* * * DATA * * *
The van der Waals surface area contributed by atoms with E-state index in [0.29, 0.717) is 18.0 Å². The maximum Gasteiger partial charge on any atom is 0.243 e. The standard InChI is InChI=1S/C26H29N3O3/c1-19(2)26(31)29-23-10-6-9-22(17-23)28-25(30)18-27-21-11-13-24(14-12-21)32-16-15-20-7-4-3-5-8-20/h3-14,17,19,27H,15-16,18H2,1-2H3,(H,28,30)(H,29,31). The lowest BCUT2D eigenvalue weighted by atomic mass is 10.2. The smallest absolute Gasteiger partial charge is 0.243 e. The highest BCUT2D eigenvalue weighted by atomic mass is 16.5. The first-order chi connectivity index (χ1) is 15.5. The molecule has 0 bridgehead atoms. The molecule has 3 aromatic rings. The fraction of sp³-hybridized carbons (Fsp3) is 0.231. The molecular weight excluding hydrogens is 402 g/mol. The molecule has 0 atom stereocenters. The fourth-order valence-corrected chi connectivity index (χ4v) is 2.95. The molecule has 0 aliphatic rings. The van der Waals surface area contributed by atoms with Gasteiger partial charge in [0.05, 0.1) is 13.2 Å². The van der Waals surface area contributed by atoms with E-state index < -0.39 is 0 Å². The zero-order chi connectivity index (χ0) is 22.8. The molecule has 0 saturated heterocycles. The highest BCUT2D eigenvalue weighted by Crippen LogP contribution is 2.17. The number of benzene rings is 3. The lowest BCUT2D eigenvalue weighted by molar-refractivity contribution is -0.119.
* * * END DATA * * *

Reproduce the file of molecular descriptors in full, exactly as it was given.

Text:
The van der Waals surface area contributed by atoms with E-state index in [0.29, 0.717) is 18.0 Å². The maximum Gasteiger partial charge on any atom is 0.243 e. The standard InChI is InChI=1S/C26H29N3O3/c1-19(2)26(31)29-23-10-6-9-22(17-23)28-25(30)18-27-21-11-13-24(14-12-21)32-16-15-20-7-4-3-5-8-20/h3-14,17,19,27H,15-16,18H2,1-2H3,(H,28,30)(H,29,31). The lowest BCUT2D eigenvalue weighted by atomic mass is 10.2. The smallest absolute Gasteiger partial charge is 0.243 e. The highest BCUT2D eigenvalue weighted by atomic mass is 16.5. The first-order chi connectivity index (χ1) is 15.5. The molecule has 0 bridgehead atoms. The molecule has 3 aromatic rings. The fraction of sp³-hybridized carbons (Fsp3) is 0.231. The molecular weight excluding hydrogens is 402 g/mol. The molecule has 0 atom stereocenters. The fourth-order valence-corrected chi connectivity index (χ4v) is 2.95. The molecule has 0 aliphatic rings. The van der Waals surface area contributed by atoms with Gasteiger partial charge in [0.05, 0.1) is 13.2 Å². The van der Waals surface area contributed by atoms with E-state index < -0.39 is 0 Å². The zero-order chi connectivity index (χ0) is 22.8. The molecule has 0 saturated heterocycles. The highest BCUT2D eigenvalue weighted by Crippen LogP contribution is 2.17. The number of benzene rings is 3. The lowest BCUT2D eigenvalue weighted by molar-refractivity contribution is -0.119.